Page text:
Volunteers and staff from the Maine Island Trail Association joined forces with staffers from the Maine Coastal Islands National Wildlife Refuge and the Maine Department of Inland Fisheries and Wildlife to remove a large raft of tires that had washed up on Inner Sand Island in Western Bay, down east. Nearly 150 tires, most of them bound together by heavy-duty metal link chain, were taken off of Inner Sand and brought to the mainland for recycling. “This was a wonderful collaborative effort,” claims MITA's Stewardship Manager Brian Marcaurelle who arranged for MITA volunteer and boat support for the project. “By working together we were able to tackle a challenging marine debris issue both efficiently and effectively.”

Inner Sand is a seabird nesting island and a part of the Maine Coastal Islands National Wildlife Refuge. The raft of tires, presumably once belonging to an offshore aquaculture operation or fishing vessel, had washed high up on the shoreline several years ago. The motivation to coordinate the cleanup effort came from MITA volunteers who regularly monitor the condition of nearby Sand Island, which is part of the Maine Island Trail. As Marcaurelle recalls, “they said to me, ‘it'd be nice if we could plan a work party to get those ugly tires off of that beautiful island.’ So that's what we did!”

Staff members of the Maine Coastal Island National Wildlife Refuge were delighted to partner with MITA on this project, as the derelict tires were not only unsightly but also diminished the natural character of the island. The refuge supplied staff help and a large, front-loading vessel to carry the tires to the mainland. MITA volunteers provided additional labor and helpful equipment, including a torch system used to cut through the thick metal chain.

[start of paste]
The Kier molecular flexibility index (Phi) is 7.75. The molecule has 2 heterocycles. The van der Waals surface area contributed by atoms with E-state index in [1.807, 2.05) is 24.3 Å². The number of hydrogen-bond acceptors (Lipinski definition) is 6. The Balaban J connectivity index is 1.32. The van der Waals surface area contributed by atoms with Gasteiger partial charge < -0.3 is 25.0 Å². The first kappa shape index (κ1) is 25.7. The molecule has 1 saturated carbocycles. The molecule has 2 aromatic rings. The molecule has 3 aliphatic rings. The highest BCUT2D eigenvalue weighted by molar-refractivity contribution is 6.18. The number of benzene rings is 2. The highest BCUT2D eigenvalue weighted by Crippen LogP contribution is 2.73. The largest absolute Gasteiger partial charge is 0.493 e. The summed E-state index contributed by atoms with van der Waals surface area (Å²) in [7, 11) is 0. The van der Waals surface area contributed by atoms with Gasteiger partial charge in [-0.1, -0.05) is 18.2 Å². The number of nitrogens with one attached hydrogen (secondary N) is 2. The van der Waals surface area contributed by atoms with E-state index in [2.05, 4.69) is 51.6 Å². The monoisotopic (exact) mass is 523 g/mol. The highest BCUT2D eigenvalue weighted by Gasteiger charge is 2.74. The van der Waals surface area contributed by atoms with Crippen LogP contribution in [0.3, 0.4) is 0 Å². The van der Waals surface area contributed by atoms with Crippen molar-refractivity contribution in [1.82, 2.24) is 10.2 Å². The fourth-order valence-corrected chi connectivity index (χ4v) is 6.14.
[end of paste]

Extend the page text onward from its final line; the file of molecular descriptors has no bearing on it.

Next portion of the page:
Retrieving the tires and chain from the island was just one part of the challenge. To answer the question of what to do with the debris once it was back on the mainland, MITA turned to the Maine Coastal Program which has been a strong ally in marine debris reduction efforts. MCP arranged for dumpsters to be brought to the launch ramp and a recycler, Corcoran Environmental Services of Kennebunk, ME, to haul the tires away. “One objective of the coastal program is to foster partnerships along the coast to help us successfully achieve our goal of reducing debris from the marine environment,” remarks Theresa Torrent-Ellis, a Senior Planner with the Maine Coastal Program. “This project fit perfectly with our mission and capped off a series of coastal cleanup efforts as part of Maine Coastweek.”

The project also fit perfectly with MITA's mission to preserve the character of Maine's wild islands through volunteered time of its members and through partnerships with other coastal organizations. MITA's Executive Director, Doug Welch, said “With a paid staff of only 6 and more than 160 islands under our care, we really can't afford to reinvent wheels and we don't. Partnering with land trusts, Maine Coast Heritage Trust, Maine Audubon, Chewonki and many more is the only way we can care for the islands and continue to provide access to them for our members and the public.”

The Maine Island Trail Association manages more than 160 private and public sites along the Maine coast. More information is available at http://www.mita.org.